A campfire ban in the Kootenays has been lifted as fire officials cite favourable conditions with current and future weather forecasts, recent rain and improved overnight recoveries.
Larger Category 2 and Category 3 open burning — any fire with a footprint larger than a half-metre by a half-metre — remain banned across the Southeast Fire Centre.
Further prohibited activities include:
• the use of sky lanterns
• the use of fireworks
• the use of air curtain burners
• the use of burn barrels and burn cages
• the use of binary exploding targets
Campfires have been banned in the region since early July, as the province has experienced the worst wildfire season on record. With tinder-dry conditions over the last two months, large fires in the East and West Kootenay burned thousands of hectares and forced numerous evacuation orders and alerts.
Currently, most of the large East Kootenay wildfires are classified as ‘being held,’ meaning that the fire is not expected to spread beyond pre-existing containment lines under current and forecasted weather conditions. The ‘being held’ designation appies to the Lladner Creek wildfire near Sparwood, as well as Horsethief Creek and Yearling Creek wildfires in the Columbia Valley.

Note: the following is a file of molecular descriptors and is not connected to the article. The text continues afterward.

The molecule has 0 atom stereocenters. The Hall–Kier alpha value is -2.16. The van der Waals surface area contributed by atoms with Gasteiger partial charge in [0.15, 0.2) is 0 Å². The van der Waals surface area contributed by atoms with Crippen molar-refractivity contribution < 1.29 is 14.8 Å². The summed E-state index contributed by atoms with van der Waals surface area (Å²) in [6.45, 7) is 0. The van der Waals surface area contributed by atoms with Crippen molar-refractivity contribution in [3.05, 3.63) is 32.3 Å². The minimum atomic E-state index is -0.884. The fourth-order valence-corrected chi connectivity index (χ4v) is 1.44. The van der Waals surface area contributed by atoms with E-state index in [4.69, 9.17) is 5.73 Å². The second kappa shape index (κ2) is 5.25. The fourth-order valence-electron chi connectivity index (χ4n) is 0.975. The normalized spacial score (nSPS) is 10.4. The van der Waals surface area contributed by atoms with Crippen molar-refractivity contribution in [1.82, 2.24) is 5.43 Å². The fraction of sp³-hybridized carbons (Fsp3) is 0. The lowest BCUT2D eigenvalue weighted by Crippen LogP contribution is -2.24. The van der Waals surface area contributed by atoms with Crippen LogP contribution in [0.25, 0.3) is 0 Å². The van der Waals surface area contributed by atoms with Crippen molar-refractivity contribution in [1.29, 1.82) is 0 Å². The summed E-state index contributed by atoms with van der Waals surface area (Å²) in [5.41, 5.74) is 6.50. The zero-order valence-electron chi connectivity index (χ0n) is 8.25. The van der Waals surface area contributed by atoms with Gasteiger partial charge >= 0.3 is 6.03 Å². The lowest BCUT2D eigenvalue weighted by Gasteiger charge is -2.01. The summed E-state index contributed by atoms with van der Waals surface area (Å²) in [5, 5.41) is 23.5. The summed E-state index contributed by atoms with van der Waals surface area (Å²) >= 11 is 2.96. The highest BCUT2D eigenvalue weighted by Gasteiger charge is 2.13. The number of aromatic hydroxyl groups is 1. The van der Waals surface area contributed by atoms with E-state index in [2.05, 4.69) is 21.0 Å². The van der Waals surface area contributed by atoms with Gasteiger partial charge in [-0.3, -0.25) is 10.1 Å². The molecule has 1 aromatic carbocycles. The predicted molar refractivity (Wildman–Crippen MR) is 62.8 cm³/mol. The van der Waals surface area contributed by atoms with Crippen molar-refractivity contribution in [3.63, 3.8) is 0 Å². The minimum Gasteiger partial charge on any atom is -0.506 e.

Other large fires classified as ‘out of control’ include Mia Creek northeast of Canal Flats, Mount Bingay north of Elkford, Lum Creek east of Fisher Peak near Cranbrook, and Kamma Creek west of Moyie Lake.
However, the Kamma Creek and Lum Creek fires in particular are burning in remote areas and being monitored by the BC Wildfire Service while fire suppression resources are directed to elsewhere.
The St. Mary’s River wildfire in the ʔaq̓am community north of Cranbrook is under control, and has been now for a few weeks.
The Southeast Fire Centre has 57 active fires burning as of Friday, Sept. 1, according to the BC Wildfire Service.
So far this fire season, the Southeast Fire Centre has experienced 281 wildfires that have burned 43,750 hectares.